44. Peakall R, Smouse PE (2012) GenAlEx 6.5: genetic analysis in excel. Population genetic software for teaching and research—an update. Bioinformatics 28:2537–2539. doi:10.1093/bioinformatics/bts460

    CAS  Article  PubMed  PubMed Central  Google Scholar 

  45. Peakall R, Ebert D, Cunningham R, Lindenmayer D (2006) Mark–recapture by genetic tagging reveals restricted movements by bush rats (Rattus fuscipes) in a fragmented landscape. J Zool 268:207–216. doi:10.1111/j.1469-7998.2005.00011.x

    Article  Google Scholar 

  46. Petit E, Valiere N (2006) Estimating population size with noninvasive capture-mark-recapture data. Conserv Biol 20:1062–1073. doi:10.1111/j.1523-1739.2006.00417.x

    Article  PubMed  Google Scholar 

  47. Pires SF (2012) The illegal parrot trade: a literature review. Glob Crime 13:176–190

    Article  Google Scholar 

  48. Pollock KH, Nichols JD, Simons TR, Farnsworth GL, Bailey LL, Sauer JR (2002) Large scale wildlife monitoring studies: statistical methods for design and analysis. Environmetrics 13:105–119 doi:10.1002/env.514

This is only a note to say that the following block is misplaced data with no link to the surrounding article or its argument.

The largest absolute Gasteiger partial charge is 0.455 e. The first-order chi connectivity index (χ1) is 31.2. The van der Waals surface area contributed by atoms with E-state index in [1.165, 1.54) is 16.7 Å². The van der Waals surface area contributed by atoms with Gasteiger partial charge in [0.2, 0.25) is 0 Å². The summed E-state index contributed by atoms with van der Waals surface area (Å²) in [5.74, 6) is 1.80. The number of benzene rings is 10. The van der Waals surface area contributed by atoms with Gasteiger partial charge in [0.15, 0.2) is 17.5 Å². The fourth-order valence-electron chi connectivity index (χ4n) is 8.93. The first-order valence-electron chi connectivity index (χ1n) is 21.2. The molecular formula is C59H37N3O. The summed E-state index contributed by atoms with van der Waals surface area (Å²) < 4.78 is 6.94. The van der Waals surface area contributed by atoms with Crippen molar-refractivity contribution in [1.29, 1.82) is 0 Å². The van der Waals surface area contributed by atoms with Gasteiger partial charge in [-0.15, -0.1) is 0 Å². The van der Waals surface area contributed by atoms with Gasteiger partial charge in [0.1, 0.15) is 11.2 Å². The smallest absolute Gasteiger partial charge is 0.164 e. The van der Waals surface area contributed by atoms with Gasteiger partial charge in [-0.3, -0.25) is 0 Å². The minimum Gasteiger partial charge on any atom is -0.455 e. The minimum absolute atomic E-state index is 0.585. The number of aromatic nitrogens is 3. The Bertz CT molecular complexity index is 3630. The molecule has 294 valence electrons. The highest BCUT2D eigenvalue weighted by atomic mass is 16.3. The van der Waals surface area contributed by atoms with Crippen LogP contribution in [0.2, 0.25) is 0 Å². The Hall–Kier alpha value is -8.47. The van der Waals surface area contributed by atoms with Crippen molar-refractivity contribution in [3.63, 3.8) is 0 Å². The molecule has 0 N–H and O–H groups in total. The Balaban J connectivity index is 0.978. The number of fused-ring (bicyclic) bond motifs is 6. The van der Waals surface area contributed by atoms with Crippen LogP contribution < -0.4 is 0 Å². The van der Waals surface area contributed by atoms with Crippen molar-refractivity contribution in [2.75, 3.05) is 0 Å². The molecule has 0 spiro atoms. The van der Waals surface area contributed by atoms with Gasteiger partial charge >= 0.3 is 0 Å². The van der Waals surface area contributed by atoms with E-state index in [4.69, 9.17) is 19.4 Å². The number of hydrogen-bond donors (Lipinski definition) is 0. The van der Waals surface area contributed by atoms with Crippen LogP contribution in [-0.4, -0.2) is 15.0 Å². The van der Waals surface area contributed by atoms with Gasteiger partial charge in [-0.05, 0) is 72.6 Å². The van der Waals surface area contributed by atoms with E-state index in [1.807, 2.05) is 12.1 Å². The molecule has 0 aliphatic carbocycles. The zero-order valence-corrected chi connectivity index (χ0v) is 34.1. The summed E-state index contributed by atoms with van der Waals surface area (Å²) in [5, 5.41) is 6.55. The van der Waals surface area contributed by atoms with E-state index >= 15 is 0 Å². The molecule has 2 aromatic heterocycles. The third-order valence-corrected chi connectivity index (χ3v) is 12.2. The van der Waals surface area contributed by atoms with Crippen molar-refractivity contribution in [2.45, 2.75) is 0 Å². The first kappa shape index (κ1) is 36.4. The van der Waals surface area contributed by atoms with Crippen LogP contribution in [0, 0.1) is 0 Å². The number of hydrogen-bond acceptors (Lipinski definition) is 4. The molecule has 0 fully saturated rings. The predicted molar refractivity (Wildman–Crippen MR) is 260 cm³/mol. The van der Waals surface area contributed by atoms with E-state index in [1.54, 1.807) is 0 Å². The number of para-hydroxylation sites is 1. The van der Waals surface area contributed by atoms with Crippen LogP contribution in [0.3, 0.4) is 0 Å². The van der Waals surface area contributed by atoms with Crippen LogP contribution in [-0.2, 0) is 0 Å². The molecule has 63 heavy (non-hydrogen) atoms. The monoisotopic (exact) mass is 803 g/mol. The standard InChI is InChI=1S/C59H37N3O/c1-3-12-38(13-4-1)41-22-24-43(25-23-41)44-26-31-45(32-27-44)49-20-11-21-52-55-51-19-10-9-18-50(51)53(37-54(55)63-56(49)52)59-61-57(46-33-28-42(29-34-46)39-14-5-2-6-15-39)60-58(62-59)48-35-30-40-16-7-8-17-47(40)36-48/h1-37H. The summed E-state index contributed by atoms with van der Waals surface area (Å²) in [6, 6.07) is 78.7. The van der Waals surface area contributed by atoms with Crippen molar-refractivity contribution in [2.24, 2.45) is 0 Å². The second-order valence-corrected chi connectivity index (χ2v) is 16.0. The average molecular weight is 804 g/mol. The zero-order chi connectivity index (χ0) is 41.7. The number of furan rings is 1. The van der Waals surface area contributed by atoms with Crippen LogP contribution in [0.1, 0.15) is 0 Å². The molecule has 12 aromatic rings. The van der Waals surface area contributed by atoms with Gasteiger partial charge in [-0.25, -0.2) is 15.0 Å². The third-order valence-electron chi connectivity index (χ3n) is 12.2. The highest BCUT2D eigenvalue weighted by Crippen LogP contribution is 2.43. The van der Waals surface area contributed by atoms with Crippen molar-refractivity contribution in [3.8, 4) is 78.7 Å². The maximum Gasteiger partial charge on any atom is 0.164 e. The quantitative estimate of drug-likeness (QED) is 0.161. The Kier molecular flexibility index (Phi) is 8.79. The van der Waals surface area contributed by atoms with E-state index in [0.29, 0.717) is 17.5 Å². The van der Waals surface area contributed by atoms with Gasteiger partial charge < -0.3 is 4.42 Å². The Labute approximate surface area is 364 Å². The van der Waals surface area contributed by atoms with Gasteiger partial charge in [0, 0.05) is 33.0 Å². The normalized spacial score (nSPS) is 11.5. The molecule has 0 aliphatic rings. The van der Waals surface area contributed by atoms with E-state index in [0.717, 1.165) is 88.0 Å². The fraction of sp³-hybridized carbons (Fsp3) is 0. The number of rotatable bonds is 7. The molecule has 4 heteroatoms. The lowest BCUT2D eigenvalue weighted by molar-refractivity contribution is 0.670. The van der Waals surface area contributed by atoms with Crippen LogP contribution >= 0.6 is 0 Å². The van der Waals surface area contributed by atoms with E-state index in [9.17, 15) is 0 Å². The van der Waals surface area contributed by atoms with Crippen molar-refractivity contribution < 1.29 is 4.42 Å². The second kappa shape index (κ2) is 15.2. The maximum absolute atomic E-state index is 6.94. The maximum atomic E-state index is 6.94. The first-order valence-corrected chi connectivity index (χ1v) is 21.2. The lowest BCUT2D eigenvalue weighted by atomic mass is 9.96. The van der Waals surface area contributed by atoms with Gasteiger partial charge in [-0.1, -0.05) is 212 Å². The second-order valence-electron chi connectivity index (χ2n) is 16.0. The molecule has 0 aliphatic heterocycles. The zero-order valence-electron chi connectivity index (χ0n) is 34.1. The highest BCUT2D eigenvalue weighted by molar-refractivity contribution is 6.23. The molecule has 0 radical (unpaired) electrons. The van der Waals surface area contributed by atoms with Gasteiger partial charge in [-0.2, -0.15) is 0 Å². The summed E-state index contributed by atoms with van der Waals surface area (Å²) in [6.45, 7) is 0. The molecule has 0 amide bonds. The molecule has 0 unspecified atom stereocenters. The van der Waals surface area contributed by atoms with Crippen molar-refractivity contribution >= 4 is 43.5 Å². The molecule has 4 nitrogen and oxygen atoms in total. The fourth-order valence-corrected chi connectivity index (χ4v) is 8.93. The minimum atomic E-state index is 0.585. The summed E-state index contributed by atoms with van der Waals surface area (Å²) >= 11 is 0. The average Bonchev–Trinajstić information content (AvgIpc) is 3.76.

Article  Google Scholar 

  49. Powell LL, Powell TU, Powell GVN, Brightsmith DJ (2009) Parrots Take it with a Grain of Salt: Available Sodium Content May Drive Collpa (Clay Lick) Selection in Southeastern Peru. Biotropica 41:279–282

    Article  Google Scholar 

  50. Prugnolle F, de Meeus T (2002) Inferring sex-biased dispersal from population genetic tools: a review. Heredity 88:161–165

    CAS  Article  PubMed  Google Scholar 

  51. Puechmaille SJ, Petit EJ (2007) Empirical evaluation of non-invasive capture–mark–recapture estimation of population size based on a single sampling session. J Appl Ecol 44:843–852. doi:10.1111/j.1365-2664.2007.01321.x

    Article  Google Scholar 

  52. Renton K, Brightsmith DJ (2009) Cavity use and reproductive success of nesting macaws in lowland forest of southeast Peru. J Field Ornithol 80:1–8

    Article  Google Scholar 

  53. Ringler E, Mangione R, Ringler M (2015) Where have all the tadpoles gone? Individual genetic tracking of amphibian larvae until adulthood. Mol Ecol Resour 15:737–746. doi:10.1111/1755-0998.12345

    Article  PubMed  Google Scholar